Gabriel, who is also economy minister, is the first senior figure from a large western government to visit Iran since it struck a landmark agreement with world powers on its nuclear program last week.
The deal was reached despite strong opposition from Israel, with which Germany has cultivated a close relationship since the end of World War Two, when the Nazis killed six million Jews.
That puts Germany in a delicate position as it seeks to win new business in Iran after a 12-year standoff over Iran’s nuclear program during which sanctions sharply reduced trade and investment.
“Questioning this state’s (Israel’s) right to existence is something that we Germans cannot accept,” he said, adding that now Berlin and Tehran can re-establish closer ties it was necessary to talk about human rights.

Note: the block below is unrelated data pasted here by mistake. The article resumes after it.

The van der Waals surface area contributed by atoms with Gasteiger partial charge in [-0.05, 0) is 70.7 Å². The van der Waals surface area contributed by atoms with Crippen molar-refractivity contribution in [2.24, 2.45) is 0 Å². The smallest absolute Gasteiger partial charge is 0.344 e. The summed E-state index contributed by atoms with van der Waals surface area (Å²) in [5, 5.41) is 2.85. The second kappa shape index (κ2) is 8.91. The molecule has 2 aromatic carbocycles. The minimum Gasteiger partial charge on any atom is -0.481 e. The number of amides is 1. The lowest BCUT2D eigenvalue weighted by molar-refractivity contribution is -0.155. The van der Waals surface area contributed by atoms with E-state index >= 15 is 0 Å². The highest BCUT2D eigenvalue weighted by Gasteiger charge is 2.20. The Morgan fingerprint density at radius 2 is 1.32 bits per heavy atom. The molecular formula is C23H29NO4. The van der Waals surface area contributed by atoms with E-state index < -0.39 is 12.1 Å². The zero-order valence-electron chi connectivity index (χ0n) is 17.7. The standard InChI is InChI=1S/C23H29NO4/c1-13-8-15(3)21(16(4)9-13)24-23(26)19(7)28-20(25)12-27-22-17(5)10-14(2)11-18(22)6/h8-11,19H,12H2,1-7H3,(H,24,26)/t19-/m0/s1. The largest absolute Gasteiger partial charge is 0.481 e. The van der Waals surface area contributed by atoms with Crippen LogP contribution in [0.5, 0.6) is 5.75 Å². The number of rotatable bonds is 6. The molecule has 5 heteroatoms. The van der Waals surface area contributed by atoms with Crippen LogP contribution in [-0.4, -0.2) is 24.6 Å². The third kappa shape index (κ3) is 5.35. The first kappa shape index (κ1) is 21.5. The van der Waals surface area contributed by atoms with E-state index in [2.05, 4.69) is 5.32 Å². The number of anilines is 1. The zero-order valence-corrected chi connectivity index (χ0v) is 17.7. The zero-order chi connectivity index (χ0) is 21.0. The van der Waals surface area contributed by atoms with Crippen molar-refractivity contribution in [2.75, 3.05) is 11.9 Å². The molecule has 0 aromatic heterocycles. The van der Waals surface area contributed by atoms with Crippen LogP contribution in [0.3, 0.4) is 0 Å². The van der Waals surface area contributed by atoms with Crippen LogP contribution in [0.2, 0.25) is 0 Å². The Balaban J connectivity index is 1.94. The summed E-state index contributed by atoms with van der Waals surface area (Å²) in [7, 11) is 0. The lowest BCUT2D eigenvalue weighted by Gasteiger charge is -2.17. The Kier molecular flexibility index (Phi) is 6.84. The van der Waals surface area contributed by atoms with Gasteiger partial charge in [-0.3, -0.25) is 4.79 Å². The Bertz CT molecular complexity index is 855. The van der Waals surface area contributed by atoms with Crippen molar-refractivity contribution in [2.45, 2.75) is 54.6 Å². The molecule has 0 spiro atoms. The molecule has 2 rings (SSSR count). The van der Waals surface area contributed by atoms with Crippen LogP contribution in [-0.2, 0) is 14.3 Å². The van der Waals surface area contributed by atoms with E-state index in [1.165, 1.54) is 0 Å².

In the US, Vice President Joe Biden was hard at work defending the deal. In a conference call with the Jewish community that drew thousands of listeners, Biden reaffirmed his commitment to Israel.
He also pointed to his longstanding support for the Jewish state and downplayed concerns that Tehran could sidestep inspections.
“The idea that they can evade verification is not possible,” he said.
French Foreign Minister Laurent Fabius announced on Tuesday that he would travel to Iran next week for talks “on all subjects” and would meet Iranian President Hassan Rouhani.
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